“The angel community is still incredibly monolithic”
4 min

“The angel community is still incredibly monolithic”

Brigitte Baumann is the Co-founder of Go Beyond Early Stage Investing and part of this year’s jury of the Swisscom StartUp Challenge. In the interview she tells us about her experience with startups, her passion for diversity and how she wants to create an impact in the startup ecosystem.

Brigitte Baumann, you have been a successful business angel for almost fifteen years now. Which factors contribute to a positive angel-startup relationship?

I will point out three main factors. First, we need to set out with a win-win attitude. Some of the founders, when they’re raising money for the very first time, are not very aware of certain things and if investors wanted to they could take advantage of that. It is fundamental that both parties be very open about their experience, try to first create a common understanding of their assumptions and language for negotiating so that they can start at an equal footing. Second, both sides need to learn about best practices in this area before they start working together. And third, it is important that there are discussions about the value that needs to be provided from both the entrepreneur and the investor so that they know what to expect from each other apart from the investment.

You were the first Swiss and second woman to be awarded European Investor of the year. Why is diversity important to you?

There are different reasons for my passion for diversity, which goes far beyond gender: One is that anytime in an environment where diverse thinking and behaviour is valued and encouraged, productivity is much higher than it would be from a monolithic approach. It is much harder to encourage diversity, but it is worth it. One core element of entrepreneurship is usually that people who see the same things interpret them in a different way. Unless you have a diverse group of investors, it is very hard for entrepreneurs to really be embraced. Diversity does bring innovation.

There is one is a much more personal reason: Whenever we find ourselves in an environment where we’re part of a very small minority and there’s an overwhelming majority, it is much harder to voice your different thinking. But if you create a more mixed environment, everyone feels more comfortable speaking up.

What could therefore be done to make the Swiss startup ecosystem more diverse?

First of all, the angel community is still incredibly monolithic. Other countries have already done a lot more work to change that. It is estimated that there are 3 per cent women in angel investing in Switzerland. At my angel platform, Go Beyond, it is 40 percent. Data shows that more women investors encourage more women to become entrepreneurs and more women entrepreneurs to seek financing to grow their businesses. We need a lot more women in order to make this environment more diverse. Whenever an environment is built by a majority of people, it gets built with a framework that works really well for this majority, not taking into account other mindsets or approaches. It often happens, that, even if they are unintended, within these startup support initiatives, there are implicit biases, e.g. words used in the programme like bootcamp, battle ect can have an impact, time and length of the programme, the kind of people the jury is composed of … all play a role, the more it is designed for diversity, the more it will attract diverse entrepreneurs. That’s what entrepreneurship is all about.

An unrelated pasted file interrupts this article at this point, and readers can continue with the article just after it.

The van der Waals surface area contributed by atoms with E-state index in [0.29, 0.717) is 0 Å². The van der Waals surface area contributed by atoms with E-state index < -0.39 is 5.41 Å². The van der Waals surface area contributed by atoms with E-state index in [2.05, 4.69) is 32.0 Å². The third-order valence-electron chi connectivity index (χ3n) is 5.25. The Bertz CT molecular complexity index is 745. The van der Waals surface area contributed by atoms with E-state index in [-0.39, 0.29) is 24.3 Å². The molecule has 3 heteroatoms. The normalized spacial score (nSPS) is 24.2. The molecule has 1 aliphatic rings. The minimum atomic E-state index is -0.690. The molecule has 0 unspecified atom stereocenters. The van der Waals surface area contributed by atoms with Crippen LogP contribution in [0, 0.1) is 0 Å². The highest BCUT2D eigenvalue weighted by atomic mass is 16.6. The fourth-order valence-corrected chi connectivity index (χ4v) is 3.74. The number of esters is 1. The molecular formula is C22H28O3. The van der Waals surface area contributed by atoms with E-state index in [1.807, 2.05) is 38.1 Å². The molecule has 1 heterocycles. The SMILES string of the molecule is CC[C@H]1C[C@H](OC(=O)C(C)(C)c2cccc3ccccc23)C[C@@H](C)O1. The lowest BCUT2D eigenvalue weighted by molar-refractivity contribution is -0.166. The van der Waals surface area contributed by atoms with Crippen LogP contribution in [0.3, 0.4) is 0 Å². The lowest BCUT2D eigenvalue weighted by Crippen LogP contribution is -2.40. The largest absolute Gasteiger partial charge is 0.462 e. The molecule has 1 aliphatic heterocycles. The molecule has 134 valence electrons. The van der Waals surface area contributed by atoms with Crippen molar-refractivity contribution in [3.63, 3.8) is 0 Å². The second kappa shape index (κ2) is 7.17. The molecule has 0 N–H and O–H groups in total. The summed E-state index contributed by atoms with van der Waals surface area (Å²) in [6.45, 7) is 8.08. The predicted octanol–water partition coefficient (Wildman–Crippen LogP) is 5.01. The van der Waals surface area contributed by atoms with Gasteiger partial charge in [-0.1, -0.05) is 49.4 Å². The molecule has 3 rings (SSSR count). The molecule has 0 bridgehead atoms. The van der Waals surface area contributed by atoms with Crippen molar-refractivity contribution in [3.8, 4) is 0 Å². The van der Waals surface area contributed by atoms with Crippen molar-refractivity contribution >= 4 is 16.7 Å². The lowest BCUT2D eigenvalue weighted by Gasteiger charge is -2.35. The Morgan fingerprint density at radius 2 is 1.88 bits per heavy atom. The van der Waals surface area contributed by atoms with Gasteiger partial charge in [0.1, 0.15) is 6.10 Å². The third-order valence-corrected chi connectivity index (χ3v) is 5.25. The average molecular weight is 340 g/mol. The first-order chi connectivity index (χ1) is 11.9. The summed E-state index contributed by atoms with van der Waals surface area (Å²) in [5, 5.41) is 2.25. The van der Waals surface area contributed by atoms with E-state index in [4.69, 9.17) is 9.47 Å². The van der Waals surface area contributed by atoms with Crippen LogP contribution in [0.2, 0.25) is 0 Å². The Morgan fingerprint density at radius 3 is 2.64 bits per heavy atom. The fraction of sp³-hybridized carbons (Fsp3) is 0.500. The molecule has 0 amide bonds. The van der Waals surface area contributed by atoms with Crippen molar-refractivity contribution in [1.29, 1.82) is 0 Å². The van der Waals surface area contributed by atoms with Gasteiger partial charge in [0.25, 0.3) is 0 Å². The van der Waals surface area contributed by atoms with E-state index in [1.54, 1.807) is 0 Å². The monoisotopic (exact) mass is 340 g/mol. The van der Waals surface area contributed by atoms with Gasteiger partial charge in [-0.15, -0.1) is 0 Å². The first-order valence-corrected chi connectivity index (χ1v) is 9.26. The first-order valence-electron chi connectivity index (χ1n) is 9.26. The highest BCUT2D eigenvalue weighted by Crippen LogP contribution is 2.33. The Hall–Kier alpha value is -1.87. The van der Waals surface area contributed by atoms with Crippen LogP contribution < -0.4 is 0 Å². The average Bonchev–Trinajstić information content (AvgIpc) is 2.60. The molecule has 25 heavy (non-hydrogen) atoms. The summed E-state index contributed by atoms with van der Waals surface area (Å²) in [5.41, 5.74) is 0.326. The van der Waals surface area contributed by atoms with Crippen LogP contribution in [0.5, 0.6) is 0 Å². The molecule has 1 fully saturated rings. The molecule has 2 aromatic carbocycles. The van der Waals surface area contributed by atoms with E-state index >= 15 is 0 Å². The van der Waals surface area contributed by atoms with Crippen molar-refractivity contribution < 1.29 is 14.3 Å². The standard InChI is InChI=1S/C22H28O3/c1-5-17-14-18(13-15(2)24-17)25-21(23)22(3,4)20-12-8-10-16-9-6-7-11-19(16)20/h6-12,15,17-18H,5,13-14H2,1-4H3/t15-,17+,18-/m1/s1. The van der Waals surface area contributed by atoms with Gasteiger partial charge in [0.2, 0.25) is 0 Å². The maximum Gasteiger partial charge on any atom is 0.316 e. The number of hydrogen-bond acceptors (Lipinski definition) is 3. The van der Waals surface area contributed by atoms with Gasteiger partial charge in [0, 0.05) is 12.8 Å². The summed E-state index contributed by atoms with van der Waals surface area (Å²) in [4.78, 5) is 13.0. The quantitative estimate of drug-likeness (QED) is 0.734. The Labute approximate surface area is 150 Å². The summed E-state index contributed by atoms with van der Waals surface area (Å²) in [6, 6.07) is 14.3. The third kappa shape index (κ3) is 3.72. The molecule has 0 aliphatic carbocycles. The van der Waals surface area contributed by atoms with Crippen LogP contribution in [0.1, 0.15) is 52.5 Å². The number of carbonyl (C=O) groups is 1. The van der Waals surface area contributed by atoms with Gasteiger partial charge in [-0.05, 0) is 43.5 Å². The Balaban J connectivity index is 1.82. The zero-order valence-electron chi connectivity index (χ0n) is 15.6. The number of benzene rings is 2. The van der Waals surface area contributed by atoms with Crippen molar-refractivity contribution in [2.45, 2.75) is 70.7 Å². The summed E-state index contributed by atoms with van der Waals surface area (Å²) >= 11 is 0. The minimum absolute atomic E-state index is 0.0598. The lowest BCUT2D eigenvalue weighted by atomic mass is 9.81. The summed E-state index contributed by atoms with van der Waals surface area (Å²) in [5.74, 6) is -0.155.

You invested in companies all over the world. What makes the Swiss startup ecosystem unique?

I really appreciate the ecosystem in Switzerland, which creates a very successful environment for startups. They have access to talent with high education and to world class universities. They have the “Swiss values” of simplicity and excellence. Also, the government gives the startups freedom to operate, it is for example relatively easy to hire people or to build a company. The lack of heavy administrative procedures and the openness is a very positive thing that startups really value. And one thing that is great about Swiss companies is they are born to be global because the market is quite small, which is a huge asset and a challenge at the same time.

You are part of this year’s jury of the StartUp Challenge. What do you appreciate about this initiative?

I am delighted to be part of the jury. I love to help entrepreneurs, but more importantly I believe that one of the critical things that still needs to get done in the ecosystem is building more bridges between corporates and various types of investors in order to help to support startups. The Swisscom StartUp Challenge is part of that and therefore plays an important role in that respect.

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